Coroner finds AusNet could have prevented Marysville’s devastating Black Saturday bushfire


Marysville, the day after the 2009 bushfire. Photo: Keith Pakenham/CFA Public Affairs

The Black Saturday bushfire that destroyed Marysville could have been prevented if a power company had followed basic safety standards, according to an explosive coronial finding.

For the first time, power company AusNet Services has been held directly responsible in court for causing the 2009 bushfire, which killed 40 people, levelled hundreds of homes, and caused millions of dollars worth of damage.


CFA Fireman Rodney Ridd as the Murrindindi fire approaches his property in February 2009. Photo: Justin McManus

State Coroner Judge Ian Gray, in delivering an in-chambers finding nearly seven years after the disaster, outlined extraordinary details which have never before been aired in public.

The coroner’s finding concludes that, not only did AusNet’s power assets cause the devastating fire, but noted how experts, police, and witnesses had found:

  • Key evidence had gone missing.

  • The power pole design itself was flawed, failing AusNet’s own standards.

  • The risk of the power line failing was foreseeable.

  • Following basic procedures should have prevented the disaster.

  • AusNet kept no records of repair work completed on the faulty power line, which altered its design in the days following the disaster.


An aerial shot of the devastation in Marysville, two days after Black Saturday. Photo: Craig Abraham

The coroner’s finding is a significant development because it appears to challenge the “no-fault” aspect of the $300 million class action settlement over the bushfire, which was reached earlier this year before any evidence could be heard in court, and brought needed closure to many residents.

It also raises key questions about the effectiveness of Energy Safe Victoria (ESV) to monitor and ensure safety standards are maintained across the electrical network during a severe bushfire season.

Michael Gunter, an energy industry commentator who had asked for an inquest into bushfires and power line safety, said the coroner’s finding is a concerning development.


A burnt-out hay shed seen a week after Black Saturday close to where a power line fell on a fence, igniting the Murrindindi-Marysville bushbure. Photo: Justin McManus

“I strongly feel that someone should be held accountable for what happened,” he said.

AusNet Services said it had the deepest sympathy for those impacted by the Black Saturday bushfires, but disagreed with the coroner’s conclusions.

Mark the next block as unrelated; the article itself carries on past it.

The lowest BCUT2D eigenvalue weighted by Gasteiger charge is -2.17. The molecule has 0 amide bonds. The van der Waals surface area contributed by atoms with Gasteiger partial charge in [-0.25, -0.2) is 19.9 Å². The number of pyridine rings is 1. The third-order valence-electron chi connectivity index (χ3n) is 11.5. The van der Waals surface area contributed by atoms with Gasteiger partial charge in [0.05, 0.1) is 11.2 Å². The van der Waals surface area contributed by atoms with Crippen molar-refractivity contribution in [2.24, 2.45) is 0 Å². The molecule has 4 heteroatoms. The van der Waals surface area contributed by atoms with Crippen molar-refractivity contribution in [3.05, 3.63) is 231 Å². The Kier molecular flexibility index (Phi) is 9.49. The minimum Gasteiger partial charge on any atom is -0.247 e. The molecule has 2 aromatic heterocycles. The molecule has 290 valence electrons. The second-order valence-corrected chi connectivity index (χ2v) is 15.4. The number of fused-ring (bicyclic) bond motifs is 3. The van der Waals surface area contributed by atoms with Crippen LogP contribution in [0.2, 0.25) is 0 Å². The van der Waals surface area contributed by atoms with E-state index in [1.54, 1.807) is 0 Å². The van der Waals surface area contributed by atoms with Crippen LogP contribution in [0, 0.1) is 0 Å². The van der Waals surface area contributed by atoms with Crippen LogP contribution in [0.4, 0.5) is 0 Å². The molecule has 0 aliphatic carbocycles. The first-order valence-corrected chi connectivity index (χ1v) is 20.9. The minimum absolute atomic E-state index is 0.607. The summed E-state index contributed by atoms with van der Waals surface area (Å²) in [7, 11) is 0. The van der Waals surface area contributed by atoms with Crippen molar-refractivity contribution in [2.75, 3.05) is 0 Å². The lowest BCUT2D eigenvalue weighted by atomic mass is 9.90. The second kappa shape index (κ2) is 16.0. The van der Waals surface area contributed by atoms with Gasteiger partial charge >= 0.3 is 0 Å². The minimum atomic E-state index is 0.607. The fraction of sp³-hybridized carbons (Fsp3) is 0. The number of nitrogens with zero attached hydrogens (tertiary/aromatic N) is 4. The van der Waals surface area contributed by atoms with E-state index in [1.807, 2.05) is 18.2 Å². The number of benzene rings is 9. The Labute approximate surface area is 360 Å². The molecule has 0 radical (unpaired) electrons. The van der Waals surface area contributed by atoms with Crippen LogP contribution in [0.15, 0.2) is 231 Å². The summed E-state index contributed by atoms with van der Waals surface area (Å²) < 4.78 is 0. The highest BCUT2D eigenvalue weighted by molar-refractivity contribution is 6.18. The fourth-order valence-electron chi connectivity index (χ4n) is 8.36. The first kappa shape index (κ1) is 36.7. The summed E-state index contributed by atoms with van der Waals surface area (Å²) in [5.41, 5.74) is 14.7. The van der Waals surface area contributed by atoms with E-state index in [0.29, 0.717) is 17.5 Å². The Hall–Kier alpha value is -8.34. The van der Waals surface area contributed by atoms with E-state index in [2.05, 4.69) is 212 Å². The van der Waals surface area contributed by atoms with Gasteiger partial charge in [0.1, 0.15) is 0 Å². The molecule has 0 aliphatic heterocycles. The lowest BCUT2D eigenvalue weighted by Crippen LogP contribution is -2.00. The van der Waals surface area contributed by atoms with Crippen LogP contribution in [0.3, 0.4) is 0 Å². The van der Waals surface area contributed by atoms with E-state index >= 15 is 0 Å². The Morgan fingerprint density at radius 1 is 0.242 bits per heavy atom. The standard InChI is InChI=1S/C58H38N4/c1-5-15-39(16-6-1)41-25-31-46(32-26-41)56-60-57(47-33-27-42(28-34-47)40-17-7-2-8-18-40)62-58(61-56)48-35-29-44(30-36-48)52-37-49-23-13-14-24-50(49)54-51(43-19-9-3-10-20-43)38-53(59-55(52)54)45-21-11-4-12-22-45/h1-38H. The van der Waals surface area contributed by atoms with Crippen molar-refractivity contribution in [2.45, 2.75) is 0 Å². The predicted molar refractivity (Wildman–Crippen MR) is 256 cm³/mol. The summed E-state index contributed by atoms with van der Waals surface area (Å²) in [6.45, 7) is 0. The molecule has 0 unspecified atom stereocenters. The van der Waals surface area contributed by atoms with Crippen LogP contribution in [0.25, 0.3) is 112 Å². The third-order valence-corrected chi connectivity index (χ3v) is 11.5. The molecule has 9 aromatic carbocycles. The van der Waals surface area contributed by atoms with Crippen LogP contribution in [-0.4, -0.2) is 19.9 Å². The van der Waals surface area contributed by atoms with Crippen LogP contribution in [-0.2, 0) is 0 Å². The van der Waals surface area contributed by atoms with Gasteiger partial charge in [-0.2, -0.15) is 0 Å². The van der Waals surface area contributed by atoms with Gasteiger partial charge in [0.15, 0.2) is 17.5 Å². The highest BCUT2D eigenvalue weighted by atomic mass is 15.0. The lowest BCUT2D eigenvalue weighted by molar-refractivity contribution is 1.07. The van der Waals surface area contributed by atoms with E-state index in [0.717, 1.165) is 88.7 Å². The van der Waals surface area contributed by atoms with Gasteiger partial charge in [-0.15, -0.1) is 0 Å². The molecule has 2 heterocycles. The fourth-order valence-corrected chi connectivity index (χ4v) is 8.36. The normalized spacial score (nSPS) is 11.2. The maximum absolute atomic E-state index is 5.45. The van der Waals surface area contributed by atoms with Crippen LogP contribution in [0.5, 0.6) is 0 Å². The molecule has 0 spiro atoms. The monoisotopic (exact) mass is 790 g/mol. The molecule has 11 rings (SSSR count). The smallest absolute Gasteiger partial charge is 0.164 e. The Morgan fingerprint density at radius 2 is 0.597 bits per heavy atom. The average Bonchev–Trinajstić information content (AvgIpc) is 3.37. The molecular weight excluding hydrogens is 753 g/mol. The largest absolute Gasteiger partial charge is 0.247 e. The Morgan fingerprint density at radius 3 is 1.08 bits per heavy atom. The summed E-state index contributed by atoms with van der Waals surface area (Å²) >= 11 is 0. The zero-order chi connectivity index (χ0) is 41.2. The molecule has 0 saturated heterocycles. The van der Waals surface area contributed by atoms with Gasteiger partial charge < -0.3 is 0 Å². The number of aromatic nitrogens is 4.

“We don’t agree with the [Coroner’s] findings as they were determined without a hearing and the evidence upon which they are based was untested,” a company spokesman said.


The scene in Marysville the day after the fire. Photo: Keith Pakenham/CFA Public Affairs

The Murrindindi-Marysville bushfire started at 2.45pm on February 7, 2009 along Wilhelmina Falls Road in Murrindindi, south of Yea, near a disused sawmill.

The fire rapidly became an out-of-control inferno before a wind change sent the bushfire straight into Marysville.

The coroner found an AusNet power line between two poles had snapped and fell across the road, electrifying a fence and igniting vegetation.


Lead plantiff and Marysville bushfire survivor Dr Katherine Rowe at a press conference in February this year after the class action settlement was reached. Photo: Luis Ascui

A stay wire, which is drilled into the ground to secure one of the poles, was placed too close to the 22,000-volt line, and this lack of clearance caused electrical arcing, the coroner found.

The power line failed on the morning of Black Saturday, but it was turned on again when AusNet workers couldn’t find the fault.

The line failed within seconds of being re-connected.

An expert report relied on by the coroner found “the construction was flawed” and that following known procedures “should have prevented the failure ‚Ķ and the subsequent damage that resulted”.


Judge Gray said he would not hold an inquest, however, to avoid duplicating work completed by the royal commission and the class action lawsuit.

“I convey my sincere condolences to the families of the 40 people who died as a result of the Murrindindi fire,” he wrote.

Energy Safe Victoria said it had insufficient evidence to prove to the required criminal standard that AusNet had breached its general duties on Black Saturday.

“The powers and resources of ESV were increased following the royal commission and all the recommendations relating to power line safety have either been completed or have substantially progressed,” a spokeswoman said.


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